Jan 14, 2014

Reaction to Last Week's USDA Reports

Author: Michael Cordonnier/Soybean & Corn Advisor, Inc.

USDA Crop Summary 2013 - The biggest surprise in the report was that the USDA lowered the 2013 U.S. corn yield from 160.4 bu/ac in last November's report to 158.8 bu/ac. Most analysts thought the November yield estimate was too high and now the 158.8 bu/ac sounds more reasonable given the type of summer weather experienced in 2013. The soybean yield was increased slightly from 43.0 bu/ac in November to 43.3 bu/ac. The late summer conditions were more favorable for the soybeans than for corn and it illustrates once again the recuperative ability of soybeans.

They estimated that 91.9% of the planted corn was harvested for grain and that 6.5% was harvested for silage. That would indicate then that 1.6% of the corn acreage (1.3 million acres) was abandoned. For soybeans they indicated that 99.1% of the planted soybeans were harvested, which left 688,000 acres of soybeans that were abandoned.

I think the corn yield is now more reasonable, but the corn harvested area seems on the high side. The soybean harvested percentage at 99.1% seems too high as well, but I am not going to quibble over the numbers. Therefore, there might be a small downward adjustment to both the 2013 U.S. corn and soybean estimates in next September's stocks report.

January WASDE Report - For soybeans in South America, the only change in the January report was an increase of 1.0 million tons in the Brazilian estimate from 88.0 to 89.0 million tons. The Argentine soybean estimate remained unchanged at 54.5 million tons as did the Paraguay estimate at 9.0 million tons.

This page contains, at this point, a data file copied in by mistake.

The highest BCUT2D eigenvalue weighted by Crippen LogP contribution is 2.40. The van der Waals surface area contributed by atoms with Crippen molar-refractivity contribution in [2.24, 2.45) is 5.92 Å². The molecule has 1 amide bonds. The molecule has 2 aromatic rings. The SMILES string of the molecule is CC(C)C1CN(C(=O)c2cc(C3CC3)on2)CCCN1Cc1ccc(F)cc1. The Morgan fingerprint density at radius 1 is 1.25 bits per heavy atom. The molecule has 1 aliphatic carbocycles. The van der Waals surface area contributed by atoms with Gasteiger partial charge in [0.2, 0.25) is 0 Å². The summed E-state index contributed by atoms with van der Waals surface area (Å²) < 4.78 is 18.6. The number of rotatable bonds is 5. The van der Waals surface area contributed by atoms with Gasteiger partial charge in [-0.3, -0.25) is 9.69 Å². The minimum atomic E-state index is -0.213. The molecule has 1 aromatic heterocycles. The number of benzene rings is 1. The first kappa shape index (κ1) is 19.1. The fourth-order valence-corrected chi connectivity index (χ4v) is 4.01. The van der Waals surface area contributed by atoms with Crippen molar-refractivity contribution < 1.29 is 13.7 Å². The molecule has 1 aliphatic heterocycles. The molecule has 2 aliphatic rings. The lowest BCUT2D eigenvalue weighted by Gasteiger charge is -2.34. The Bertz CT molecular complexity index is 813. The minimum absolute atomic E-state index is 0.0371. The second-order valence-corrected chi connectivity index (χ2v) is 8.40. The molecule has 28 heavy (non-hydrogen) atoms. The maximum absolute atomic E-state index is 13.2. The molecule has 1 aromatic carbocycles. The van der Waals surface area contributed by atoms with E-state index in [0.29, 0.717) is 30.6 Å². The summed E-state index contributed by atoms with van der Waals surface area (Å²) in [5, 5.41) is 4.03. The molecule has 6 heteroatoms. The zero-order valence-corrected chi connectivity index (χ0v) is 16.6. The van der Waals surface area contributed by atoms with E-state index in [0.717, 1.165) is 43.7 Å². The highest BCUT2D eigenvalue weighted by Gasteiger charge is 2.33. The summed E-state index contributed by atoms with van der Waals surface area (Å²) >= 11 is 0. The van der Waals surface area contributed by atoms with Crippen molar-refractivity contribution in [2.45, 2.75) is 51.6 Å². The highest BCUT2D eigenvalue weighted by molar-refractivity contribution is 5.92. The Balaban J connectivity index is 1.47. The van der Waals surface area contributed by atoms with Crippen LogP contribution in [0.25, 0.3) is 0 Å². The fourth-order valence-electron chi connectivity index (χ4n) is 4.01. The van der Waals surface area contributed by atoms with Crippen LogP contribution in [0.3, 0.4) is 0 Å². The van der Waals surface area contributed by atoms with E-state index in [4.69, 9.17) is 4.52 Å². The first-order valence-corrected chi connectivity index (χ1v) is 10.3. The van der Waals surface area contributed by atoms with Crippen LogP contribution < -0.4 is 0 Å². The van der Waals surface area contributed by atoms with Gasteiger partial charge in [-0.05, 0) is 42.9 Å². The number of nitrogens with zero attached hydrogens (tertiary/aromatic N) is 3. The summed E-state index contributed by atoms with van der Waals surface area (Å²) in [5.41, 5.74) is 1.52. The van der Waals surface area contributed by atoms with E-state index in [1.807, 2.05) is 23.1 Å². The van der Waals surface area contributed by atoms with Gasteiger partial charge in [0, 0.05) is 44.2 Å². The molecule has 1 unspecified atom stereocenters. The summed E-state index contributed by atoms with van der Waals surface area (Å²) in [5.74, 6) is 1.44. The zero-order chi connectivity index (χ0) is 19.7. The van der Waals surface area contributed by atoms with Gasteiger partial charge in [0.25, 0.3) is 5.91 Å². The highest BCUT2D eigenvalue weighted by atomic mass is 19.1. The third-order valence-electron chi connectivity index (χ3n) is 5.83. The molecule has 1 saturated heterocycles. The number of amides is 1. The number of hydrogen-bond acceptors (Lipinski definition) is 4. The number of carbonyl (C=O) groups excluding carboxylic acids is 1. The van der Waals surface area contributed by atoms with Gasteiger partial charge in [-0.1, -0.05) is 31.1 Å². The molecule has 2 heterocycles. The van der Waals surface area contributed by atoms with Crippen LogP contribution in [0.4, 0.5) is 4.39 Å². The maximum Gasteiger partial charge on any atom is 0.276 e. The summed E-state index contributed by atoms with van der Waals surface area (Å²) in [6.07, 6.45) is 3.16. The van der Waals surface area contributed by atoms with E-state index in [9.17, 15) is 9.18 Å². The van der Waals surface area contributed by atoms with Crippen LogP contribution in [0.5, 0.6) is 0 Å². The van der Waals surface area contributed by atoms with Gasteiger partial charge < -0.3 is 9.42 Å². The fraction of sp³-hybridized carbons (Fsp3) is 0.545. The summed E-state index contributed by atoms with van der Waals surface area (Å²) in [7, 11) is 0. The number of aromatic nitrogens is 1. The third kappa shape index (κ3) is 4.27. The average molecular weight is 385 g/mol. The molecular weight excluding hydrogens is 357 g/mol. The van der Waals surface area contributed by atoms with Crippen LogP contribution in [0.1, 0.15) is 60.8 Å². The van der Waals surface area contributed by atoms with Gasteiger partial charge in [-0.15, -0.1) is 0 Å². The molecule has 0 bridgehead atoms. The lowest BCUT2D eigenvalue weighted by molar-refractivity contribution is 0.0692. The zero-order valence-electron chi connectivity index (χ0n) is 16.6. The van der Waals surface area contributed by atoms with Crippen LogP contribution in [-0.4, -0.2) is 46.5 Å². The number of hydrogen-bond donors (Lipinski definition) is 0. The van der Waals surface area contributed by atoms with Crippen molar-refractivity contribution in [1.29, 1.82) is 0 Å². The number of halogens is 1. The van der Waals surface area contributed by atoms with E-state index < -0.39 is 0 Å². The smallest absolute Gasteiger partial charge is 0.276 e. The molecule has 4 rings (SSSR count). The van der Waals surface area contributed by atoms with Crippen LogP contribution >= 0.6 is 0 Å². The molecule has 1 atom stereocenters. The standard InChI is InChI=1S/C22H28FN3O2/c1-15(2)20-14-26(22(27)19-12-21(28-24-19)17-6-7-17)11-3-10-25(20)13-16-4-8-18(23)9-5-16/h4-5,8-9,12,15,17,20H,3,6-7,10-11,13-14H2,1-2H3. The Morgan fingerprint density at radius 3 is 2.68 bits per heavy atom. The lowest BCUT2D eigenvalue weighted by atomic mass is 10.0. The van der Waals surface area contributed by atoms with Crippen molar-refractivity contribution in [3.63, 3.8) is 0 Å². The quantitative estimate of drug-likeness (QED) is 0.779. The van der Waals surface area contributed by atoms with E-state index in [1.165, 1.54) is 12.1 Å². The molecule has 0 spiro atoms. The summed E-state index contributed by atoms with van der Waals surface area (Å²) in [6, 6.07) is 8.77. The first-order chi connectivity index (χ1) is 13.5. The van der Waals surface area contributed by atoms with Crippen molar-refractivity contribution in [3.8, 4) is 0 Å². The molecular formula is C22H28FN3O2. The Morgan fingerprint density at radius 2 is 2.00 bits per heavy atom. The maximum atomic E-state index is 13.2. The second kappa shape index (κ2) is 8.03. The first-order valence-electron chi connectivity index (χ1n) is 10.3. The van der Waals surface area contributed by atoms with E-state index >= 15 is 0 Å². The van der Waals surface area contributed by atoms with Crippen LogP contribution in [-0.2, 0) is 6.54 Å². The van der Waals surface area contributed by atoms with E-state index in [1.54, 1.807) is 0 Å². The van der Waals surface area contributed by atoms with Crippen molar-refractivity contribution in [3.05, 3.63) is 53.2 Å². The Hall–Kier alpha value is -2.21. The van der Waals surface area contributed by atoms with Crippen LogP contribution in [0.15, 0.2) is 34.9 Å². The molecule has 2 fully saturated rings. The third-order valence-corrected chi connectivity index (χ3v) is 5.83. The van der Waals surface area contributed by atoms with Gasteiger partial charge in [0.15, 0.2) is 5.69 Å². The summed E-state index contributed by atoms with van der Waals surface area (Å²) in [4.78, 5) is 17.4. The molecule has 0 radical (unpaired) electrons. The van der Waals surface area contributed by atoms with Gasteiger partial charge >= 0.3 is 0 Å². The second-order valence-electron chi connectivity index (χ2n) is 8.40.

For the South American corn crop, the USDA lowered the Argentine corn estimate one million tons from 26.0 to 25.0 million tons. The Brazilian corn estimate was left unchanged at 70.0 million tons.

I don't see much to argue about with these numbers. They increased the Brazilian soybean estimate a little and they reduced the Argentine corn estimate a little. The big disparity they have with Conab is concerning the Brazilian corn estimate. The USDA is estimating the Brazilian corn crop at 70.0 million tons and Conab is at 78.9 million tons with the difference probably being the safrinha corn production. Conab is still carrying forward all the safrinha corn production numbers from last growing season and the USDA is probably using a lower figure for safrinha corn acreage.